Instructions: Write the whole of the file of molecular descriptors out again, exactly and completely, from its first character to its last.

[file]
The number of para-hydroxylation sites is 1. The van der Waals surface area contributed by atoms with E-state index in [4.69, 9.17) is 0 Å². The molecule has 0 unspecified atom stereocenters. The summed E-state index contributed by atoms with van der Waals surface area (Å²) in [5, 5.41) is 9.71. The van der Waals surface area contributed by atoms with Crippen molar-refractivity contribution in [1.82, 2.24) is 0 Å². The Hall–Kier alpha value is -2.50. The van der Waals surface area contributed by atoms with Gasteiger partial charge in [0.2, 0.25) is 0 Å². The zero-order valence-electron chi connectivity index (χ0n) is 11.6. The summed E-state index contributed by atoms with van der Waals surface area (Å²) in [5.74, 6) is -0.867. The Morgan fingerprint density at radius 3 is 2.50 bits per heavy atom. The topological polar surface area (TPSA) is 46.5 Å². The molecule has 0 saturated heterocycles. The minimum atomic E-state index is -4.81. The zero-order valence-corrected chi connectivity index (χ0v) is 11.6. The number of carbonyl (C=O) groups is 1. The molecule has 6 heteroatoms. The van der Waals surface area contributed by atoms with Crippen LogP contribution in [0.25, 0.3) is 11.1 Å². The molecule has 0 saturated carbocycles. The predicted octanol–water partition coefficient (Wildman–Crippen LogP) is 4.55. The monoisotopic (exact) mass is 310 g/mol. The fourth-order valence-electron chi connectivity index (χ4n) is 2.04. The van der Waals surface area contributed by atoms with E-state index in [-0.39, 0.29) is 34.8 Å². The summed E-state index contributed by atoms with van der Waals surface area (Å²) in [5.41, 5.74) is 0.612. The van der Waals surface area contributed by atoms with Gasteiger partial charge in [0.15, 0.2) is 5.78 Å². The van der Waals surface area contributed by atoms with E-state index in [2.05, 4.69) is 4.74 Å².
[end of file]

The number of para-hydroxylation sites is 1. The van der Waals surface area contributed by atoms with E-state index in [4.69, 9.17) is 0 Å². The molecule has 0 unspecified atom stereocenters. The summed E-state index contributed by atoms with van der Waals surface area (Å²) in [5, 5.41) is 9.71. The van der Waals surface area contributed by atoms with Crippen molar-refractivity contribution in [1.82, 2.24) is 0 Å². The Hall–Kier alpha value is -2.50. The van der Waals surface area contributed by atoms with Gasteiger partial charge in [0.2, 0.25) is 0 Å². The zero-order valence-electron chi connectivity index (χ0n) is 11.6. The summed E-state index contributed by atoms with van der Waals surface area (Å²) in [5.74, 6) is -0.867. The Morgan fingerprint density at radius 3 is 2.50 bits per heavy atom. The topological polar surface area (TPSA) is 46.5 Å². The molecule has 0 saturated heterocycles. The minimum atomic E-state index is -4.81. The zero-order valence-corrected chi connectivity index (χ0v) is 11.6. The number of carbonyl (C=O) groups is 1. The molecule has 6 heteroatoms. The van der Waals surface area contributed by atoms with Crippen LogP contribution in [0.25, 0.3) is 11.1 Å². The molecule has 0 saturated carbocycles. The predicted octanol–water partition coefficient (Wildman–Crippen LogP) is 4.55. The monoisotopic (exact) mass is 310 g/mol. The fourth-order valence-electron chi connectivity index (χ4n) is 2.04. The van der Waals surface area contributed by atoms with E-state index in [-0.39, 0.29) is 34.8 Å². The summed E-state index contributed by atoms with van der Waals surface area (Å²) in [5.41, 5.74) is 0.612. The van der Waals surface area contributed by atoms with Gasteiger partial charge in [0.15, 0.2) is 5.78 Å². The van der Waals surface area contributed by atoms with E-state index in [2.05, 4.69) is 4.74 Å².